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S'pore creates testbed for transport apps

Singapore's transport authority partners six entities as part of plan to position the island-state as an incubator for next-gen transport applications and services.
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Written by Vivian Yeo on

SINGAPORE--The country's Land Transport Authority (LTA) unveiled Wednesday a new initiative that brings together public and private sector agencies to collaborate on new technologies for transportation.

Dubbed the Singapore Urban Transport Solution, the initiative will "position Singapore as a centre of choice for incubation and test-bedding of next generation urban transport applications and services", LTA Chief Executive Yam Ah Mee said at the launch.

As part of the vision, commuters will be able to avoid congested routes, find out what time a bus arrives, and even check if the bus they are planning to take is crowded.

The initiative, designed with the Land Transport Masterplan in mind, has identified four areas of focus: transport optimization; transport telematics; integrated user experience and environment and energy. Launched in March, the Masterplan is a blueprint for Singapore's transport network in the next 10 to 15 years.

To spur the development of new transport capabilities and services to commuters, the LTA will work with six key partners. To formalize the partnership, the LTA signed a memorandum of collaboration (MOC) with its sister agencies, the Economic Development Board (EDB) and Infocomm Development Authority (IDA) of Singapore, as well as 3M, Cisco Systems, IBM and Singapore Technologies Electronics (ST Electronics).

Under the initiative, 3M will focus on energy-saving lighting, displays and noise control technologies. IBM will work in the areas of data analytics, simulation and modeling, and information dissemination, while ST Electronics will delve into wireless communications technologies, and detection and warning systems.

Dominic Scott, Cisco Systems' director for public sector in Asia, told ZDNet Asia one application the company is looking to introduce is its Personal Travel Assistant (PTA). The technology, currently on trial in Seoul, allows commuters to track bus schedules using a mobile device. Implementing the PTA in Singapore, however, will require customization, said Scott.

According to Rosina Howe-Teo, LTA's chief innovation officer, the MOC entails a three-year engagement under the Singapore Urban Transport Solution. More partners, including academic institutions, will be announced at a later date.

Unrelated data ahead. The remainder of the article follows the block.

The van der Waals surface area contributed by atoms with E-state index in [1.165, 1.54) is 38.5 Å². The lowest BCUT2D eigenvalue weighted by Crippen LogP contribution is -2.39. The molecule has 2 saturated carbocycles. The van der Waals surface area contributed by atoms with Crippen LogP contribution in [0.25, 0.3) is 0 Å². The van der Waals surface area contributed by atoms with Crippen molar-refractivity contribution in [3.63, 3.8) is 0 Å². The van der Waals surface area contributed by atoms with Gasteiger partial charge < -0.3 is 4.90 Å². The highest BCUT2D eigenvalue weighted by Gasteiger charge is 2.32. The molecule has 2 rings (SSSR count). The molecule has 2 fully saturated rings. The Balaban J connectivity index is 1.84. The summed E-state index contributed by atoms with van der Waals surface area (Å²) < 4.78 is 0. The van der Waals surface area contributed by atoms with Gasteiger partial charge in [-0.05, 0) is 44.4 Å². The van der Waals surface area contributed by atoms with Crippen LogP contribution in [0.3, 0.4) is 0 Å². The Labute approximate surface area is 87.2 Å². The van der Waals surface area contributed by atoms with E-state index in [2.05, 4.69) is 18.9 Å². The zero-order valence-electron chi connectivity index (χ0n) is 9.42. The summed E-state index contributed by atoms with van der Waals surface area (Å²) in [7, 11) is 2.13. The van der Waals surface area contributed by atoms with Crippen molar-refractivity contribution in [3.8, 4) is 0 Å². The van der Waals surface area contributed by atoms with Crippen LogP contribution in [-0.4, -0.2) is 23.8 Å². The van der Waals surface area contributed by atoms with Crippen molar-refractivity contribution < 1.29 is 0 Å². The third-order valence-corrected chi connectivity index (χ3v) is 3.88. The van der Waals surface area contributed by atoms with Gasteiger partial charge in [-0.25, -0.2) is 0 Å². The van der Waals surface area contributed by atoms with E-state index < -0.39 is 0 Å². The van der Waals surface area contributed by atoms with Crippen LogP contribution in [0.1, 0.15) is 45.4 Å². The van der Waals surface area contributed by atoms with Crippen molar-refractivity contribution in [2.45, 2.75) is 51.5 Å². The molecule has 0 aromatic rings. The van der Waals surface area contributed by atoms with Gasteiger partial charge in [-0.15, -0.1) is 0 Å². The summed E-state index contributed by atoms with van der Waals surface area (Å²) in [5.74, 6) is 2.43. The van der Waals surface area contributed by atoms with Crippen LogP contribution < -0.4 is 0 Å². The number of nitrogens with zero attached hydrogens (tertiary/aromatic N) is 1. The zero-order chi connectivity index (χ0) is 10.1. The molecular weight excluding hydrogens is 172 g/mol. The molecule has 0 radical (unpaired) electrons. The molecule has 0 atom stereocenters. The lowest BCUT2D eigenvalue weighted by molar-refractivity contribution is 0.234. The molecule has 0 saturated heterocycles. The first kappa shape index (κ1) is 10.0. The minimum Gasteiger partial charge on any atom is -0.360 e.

The new technologies, Howe-Teo told ZDNet Asia, could take between three and five years to bring to market. The LTA will consider not only the feasibility of the ideas, but also the affordability of the technologies involved, before commercialization will take place. "The solutions don't necessarily drive up the cost of public transportation," she said, explaining that older technologies could be implemented should affordability be an issue.

While the three government agencies did not specify the level of investment in the collaboration, the LTA said that the initiative will be supported by the Authority's S$50 million (US$33.8 million) Land Transport Innovation Fund launched earlier this year. The EDB, which will facilitate interaction between the partners and players outside of Singapore, said it would avail funds from ongoing investment in innovation and R&D for the initiative. The IDA said relevant ideas would be considered for funding under the Intelligent Nation 2015 Masterplan, which aims to enhance the island-state's infocomm structure.

Innovative apps get funding boost
Since the launch of the Land Transport Innovation Fund in March, the Authority has disbursed about S$12 million (US$8.1 million) toward more than 50 applications, Howe-Teo reported.

The new applications include a traffic prediction tool from IBM and a dynamic navigation guide from Quantum Inventions. 3M also customized a patented technology that improved the visibility of road lane marking during flood-like conditions, she added.

LTA meets 'green' target
The transport body has "seen progress" in its endeavor to become more energy efficient, according to Howe-Teo.

In September 2007, the LTA announced a three-year agreement with IBM to reduce energy consumption in its data centers. Howe-Teo told ZDNet Asia, the LTA has since completed a full study of one of its three data centers, and implemented changes, such as turning off servers that were not utilized for batch processing at night. Making physical modifications to optimize the flow of cool air also meant that one of the four air-conditioning units in that particular facility could be removed.

"The alignments have helped us achieve 15 percent energy efficiency savings, which based on today's tariff rates, would translate to about 20 percent," she noted.

Based on the findings for its data centers, the LTA is now starting to review its seven control centers, added Howe-Teo. In addition, the Authority plans to release by the end of the year, a set of green specifications which will be used to guide procurement decisions.

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